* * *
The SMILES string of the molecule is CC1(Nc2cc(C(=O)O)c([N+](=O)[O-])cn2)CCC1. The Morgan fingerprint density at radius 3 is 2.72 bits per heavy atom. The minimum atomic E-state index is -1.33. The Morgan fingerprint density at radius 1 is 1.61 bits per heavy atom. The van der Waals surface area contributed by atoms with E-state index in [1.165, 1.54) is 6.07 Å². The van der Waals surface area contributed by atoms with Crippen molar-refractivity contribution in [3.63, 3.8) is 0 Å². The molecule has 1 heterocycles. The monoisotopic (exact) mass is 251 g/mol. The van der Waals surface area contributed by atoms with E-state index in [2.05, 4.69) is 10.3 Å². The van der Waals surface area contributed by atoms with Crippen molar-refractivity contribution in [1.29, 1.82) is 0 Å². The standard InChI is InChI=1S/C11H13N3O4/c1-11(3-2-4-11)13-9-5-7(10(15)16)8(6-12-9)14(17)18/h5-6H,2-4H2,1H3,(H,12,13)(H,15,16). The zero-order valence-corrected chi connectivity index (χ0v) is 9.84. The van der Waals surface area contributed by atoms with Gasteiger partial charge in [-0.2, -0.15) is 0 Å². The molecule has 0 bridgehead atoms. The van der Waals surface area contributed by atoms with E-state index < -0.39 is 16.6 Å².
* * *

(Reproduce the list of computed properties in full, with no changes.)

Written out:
The SMILES string of the molecule is CC1(Nc2cc(C(=O)O)c([N+](=O)[O-])cn2)CCC1. The Morgan fingerprint density at radius 3 is 2.72 bits per heavy atom. The minimum atomic E-state index is -1.33. The Morgan fingerprint density at radius 1 is 1.61 bits per heavy atom. The van der Waals surface area contributed by atoms with E-state index in [1.165, 1.54) is 6.07 Å². The van der Waals surface area contributed by atoms with Crippen molar-refractivity contribution in [3.63, 3.8) is 0 Å². The molecule has 1 heterocycles. The monoisotopic (exact) mass is 251 g/mol. The van der Waals surface area contributed by atoms with E-state index in [2.05, 4.69) is 10.3 Å². The van der Waals surface area contributed by atoms with Crippen molar-refractivity contribution in [1.29, 1.82) is 0 Å². The standard InChI is InChI=1S/C11H13N3O4/c1-11(3-2-4-11)13-9-5-7(10(15)16)8(6-12-9)14(17)18/h5-6H,2-4H2,1H3,(H,12,13)(H,15,16). The zero-order valence-corrected chi connectivity index (χ0v) is 9.84. The van der Waals surface area contributed by atoms with Gasteiger partial charge in [-0.2, -0.15) is 0 Å². The molecule has 0 bridgehead atoms. The van der Waals surface area contributed by atoms with E-state index < -0.39 is 16.6 Å².